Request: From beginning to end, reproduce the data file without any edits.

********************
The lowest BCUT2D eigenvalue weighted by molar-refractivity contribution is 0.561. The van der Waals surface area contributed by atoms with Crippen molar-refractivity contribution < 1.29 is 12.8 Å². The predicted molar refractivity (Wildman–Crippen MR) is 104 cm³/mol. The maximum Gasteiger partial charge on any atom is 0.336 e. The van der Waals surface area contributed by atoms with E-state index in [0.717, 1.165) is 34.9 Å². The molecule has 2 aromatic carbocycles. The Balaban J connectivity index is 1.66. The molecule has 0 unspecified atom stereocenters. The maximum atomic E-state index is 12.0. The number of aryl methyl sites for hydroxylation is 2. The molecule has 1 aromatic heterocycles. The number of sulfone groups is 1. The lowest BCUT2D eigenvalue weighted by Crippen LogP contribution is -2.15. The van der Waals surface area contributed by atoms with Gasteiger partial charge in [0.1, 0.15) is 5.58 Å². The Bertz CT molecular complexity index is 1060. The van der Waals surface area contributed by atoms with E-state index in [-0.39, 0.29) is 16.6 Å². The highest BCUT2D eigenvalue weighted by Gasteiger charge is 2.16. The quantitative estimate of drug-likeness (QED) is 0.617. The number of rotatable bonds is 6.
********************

The lowest BCUT2D eigenvalue weighted by molar-refractivity contribution is 0.561. The van der Waals surface area contributed by atoms with Crippen molar-refractivity contribution < 1.29 is 12.8 Å². The predicted molar refractivity (Wildman–Crippen MR) is 104 cm³/mol. The maximum Gasteiger partial charge on any atom is 0.336 e. The van der Waals surface area contributed by atoms with E-state index in [0.717, 1.165) is 34.9 Å². The molecule has 2 aromatic carbocycles. The Balaban J connectivity index is 1.66. The molecule has 0 unspecified atom stereocenters. The maximum atomic E-state index is 12.0. The number of aryl methyl sites for hydroxylation is 2. The molecule has 1 aromatic heterocycles. The number of sulfone groups is 1. The lowest BCUT2D eigenvalue weighted by Crippen LogP contribution is -2.15. The van der Waals surface area contributed by atoms with Gasteiger partial charge in [0.1, 0.15) is 5.58 Å². The Bertz CT molecular complexity index is 1060. The van der Waals surface area contributed by atoms with E-state index in [-0.39, 0.29) is 16.6 Å². The highest BCUT2D eigenvalue weighted by Gasteiger charge is 2.16. The quantitative estimate of drug-likeness (QED) is 0.617. The number of rotatable bonds is 6.